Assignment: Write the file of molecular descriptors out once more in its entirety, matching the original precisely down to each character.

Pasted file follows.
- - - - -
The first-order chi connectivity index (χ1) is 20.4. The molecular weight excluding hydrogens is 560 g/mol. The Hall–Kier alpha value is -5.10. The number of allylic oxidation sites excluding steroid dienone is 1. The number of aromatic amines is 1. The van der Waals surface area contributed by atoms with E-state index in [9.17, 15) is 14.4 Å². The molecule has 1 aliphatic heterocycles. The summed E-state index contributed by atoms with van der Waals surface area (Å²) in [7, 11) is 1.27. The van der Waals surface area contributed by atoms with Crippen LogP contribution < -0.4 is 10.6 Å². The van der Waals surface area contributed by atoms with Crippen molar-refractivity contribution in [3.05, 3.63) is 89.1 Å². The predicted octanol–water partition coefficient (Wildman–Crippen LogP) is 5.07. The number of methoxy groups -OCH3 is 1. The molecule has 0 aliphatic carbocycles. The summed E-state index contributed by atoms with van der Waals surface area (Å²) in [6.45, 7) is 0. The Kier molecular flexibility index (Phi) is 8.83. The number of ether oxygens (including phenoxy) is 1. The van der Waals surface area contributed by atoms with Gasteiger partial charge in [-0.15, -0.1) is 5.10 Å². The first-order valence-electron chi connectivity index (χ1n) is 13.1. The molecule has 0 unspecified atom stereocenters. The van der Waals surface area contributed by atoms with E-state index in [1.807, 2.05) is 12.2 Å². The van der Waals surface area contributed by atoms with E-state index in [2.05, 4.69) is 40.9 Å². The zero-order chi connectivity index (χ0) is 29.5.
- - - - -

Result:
The first-order chi connectivity index (χ1) is 20.4. The molecular weight excluding hydrogens is 560 g/mol. The Hall–Kier alpha value is -5.10. The number of allylic oxidation sites excluding steroid dienone is 1. The number of aromatic amines is 1. The van der Waals surface area contributed by atoms with E-state index in [9.17, 15) is 14.4 Å². The molecule has 1 aliphatic heterocycles. The summed E-state index contributed by atoms with van der Waals surface area (Å²) in [7, 11) is 1.27. The van der Waals surface area contributed by atoms with Crippen LogP contribution < -0.4 is 10.6 Å². The van der Waals surface area contributed by atoms with Crippen molar-refractivity contribution in [3.05, 3.63) is 89.1 Å². The predicted octanol–water partition coefficient (Wildman–Crippen LogP) is 5.07. The number of methoxy groups -OCH3 is 1. The molecule has 0 aliphatic carbocycles. The summed E-state index contributed by atoms with van der Waals surface area (Å²) in [6.45, 7) is 0. The Kier molecular flexibility index (Phi) is 8.83. The number of ether oxygens (including phenoxy) is 1. The van der Waals surface area contributed by atoms with Gasteiger partial charge in [-0.15, -0.1) is 5.10 Å². The first-order valence-electron chi connectivity index (χ1n) is 13.1. The molecule has 0 unspecified atom stereocenters. The van der Waals surface area contributed by atoms with E-state index in [1.807, 2.05) is 12.2 Å². The van der Waals surface area contributed by atoms with E-state index in [2.05, 4.69) is 40.9 Å². The zero-order chi connectivity index (χ0) is 29.5.